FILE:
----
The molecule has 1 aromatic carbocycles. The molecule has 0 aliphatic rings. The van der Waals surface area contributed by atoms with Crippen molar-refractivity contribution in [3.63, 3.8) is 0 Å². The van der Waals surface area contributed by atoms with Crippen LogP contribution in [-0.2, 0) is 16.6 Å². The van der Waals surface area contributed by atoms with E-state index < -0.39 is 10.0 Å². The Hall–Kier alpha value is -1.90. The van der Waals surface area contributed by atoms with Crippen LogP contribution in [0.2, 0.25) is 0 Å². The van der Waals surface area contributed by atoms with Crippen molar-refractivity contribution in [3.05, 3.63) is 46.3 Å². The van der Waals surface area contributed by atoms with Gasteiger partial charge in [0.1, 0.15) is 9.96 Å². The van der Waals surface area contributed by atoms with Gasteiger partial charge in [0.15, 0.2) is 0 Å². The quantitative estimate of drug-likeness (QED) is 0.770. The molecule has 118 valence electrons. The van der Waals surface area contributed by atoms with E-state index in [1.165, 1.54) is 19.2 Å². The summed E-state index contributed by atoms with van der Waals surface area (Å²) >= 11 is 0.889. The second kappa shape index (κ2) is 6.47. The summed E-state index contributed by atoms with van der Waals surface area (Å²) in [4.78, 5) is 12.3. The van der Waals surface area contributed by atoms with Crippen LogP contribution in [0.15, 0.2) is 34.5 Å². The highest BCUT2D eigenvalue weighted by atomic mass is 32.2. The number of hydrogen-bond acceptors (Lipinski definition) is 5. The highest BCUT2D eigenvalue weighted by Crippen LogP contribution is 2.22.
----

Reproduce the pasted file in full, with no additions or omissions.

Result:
The molecule has 1 aromatic carbocycles. The molecule has 0 aliphatic rings. The van der Waals surface area contributed by atoms with Crippen molar-refractivity contribution in [3.63, 3.8) is 0 Å². The van der Waals surface area contributed by atoms with Crippen LogP contribution in [-0.2, 0) is 16.6 Å². The van der Waals surface area contributed by atoms with E-state index < -0.39 is 10.0 Å². The Hall–Kier alpha value is -1.90. The van der Waals surface area contributed by atoms with Crippen LogP contribution in [0.2, 0.25) is 0 Å². The van der Waals surface area contributed by atoms with Crippen molar-refractivity contribution in [3.05, 3.63) is 46.3 Å². The van der Waals surface area contributed by atoms with Gasteiger partial charge in [0.1, 0.15) is 9.96 Å². The van der Waals surface area contributed by atoms with Gasteiger partial charge in [0.15, 0.2) is 0 Å². The quantitative estimate of drug-likeness (QED) is 0.770. The molecule has 118 valence electrons. The van der Waals surface area contributed by atoms with E-state index in [1.165, 1.54) is 19.2 Å². The summed E-state index contributed by atoms with van der Waals surface area (Å²) >= 11 is 0.889. The second kappa shape index (κ2) is 6.47. The summed E-state index contributed by atoms with van der Waals surface area (Å²) in [4.78, 5) is 12.3. The van der Waals surface area contributed by atoms with Crippen LogP contribution in [0.15, 0.2) is 34.5 Å². The highest BCUT2D eigenvalue weighted by atomic mass is 32.2. The number of hydrogen-bond acceptors (Lipinski definition) is 5. The highest BCUT2D eigenvalue weighted by Crippen LogP contribution is 2.22.